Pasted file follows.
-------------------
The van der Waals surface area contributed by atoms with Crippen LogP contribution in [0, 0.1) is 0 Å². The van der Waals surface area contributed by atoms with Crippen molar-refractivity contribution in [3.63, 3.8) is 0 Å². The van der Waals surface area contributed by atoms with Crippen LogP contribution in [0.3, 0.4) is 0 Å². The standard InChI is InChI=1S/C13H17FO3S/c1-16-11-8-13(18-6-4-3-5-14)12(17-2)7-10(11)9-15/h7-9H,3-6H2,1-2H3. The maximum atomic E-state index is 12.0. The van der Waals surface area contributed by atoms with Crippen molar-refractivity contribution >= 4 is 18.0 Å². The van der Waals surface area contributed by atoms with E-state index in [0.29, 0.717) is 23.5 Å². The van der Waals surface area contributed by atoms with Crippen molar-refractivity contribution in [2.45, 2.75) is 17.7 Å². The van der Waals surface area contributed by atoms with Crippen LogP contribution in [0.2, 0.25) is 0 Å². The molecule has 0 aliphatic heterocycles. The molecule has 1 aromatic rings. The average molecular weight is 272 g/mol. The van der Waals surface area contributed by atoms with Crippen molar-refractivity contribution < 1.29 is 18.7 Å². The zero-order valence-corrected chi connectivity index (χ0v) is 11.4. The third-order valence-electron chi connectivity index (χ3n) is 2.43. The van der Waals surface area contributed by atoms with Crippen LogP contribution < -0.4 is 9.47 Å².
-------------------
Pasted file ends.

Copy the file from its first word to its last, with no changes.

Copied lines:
The van der Waals surface area contributed by atoms with Crippen LogP contribution in [0, 0.1) is 0 Å². The van der Waals surface area contributed by atoms with Crippen molar-refractivity contribution in [3.63, 3.8) is 0 Å². The van der Waals surface area contributed by atoms with Crippen LogP contribution in [0.3, 0.4) is 0 Å². The standard InChI is InChI=1S/C13H17FO3S/c1-16-11-8-13(18-6-4-3-5-14)12(17-2)7-10(11)9-15/h7-9H,3-6H2,1-2H3. The maximum atomic E-state index is 12.0. The van der Waals surface area contributed by atoms with Crippen molar-refractivity contribution >= 4 is 18.0 Å². The van der Waals surface area contributed by atoms with E-state index in [0.29, 0.717) is 23.5 Å². The van der Waals surface area contributed by atoms with Crippen molar-refractivity contribution in [2.45, 2.75) is 17.7 Å². The van der Waals surface area contributed by atoms with Crippen LogP contribution in [0.2, 0.25) is 0 Å². The molecule has 0 aliphatic heterocycles. The molecule has 1 aromatic rings. The average molecular weight is 272 g/mol. The van der Waals surface area contributed by atoms with Crippen molar-refractivity contribution < 1.29 is 18.7 Å². The zero-order valence-corrected chi connectivity index (χ0v) is 11.4. The third-order valence-electron chi connectivity index (χ3n) is 2.43. The van der Waals surface area contributed by atoms with Crippen LogP contribution < -0.4 is 9.47 Å².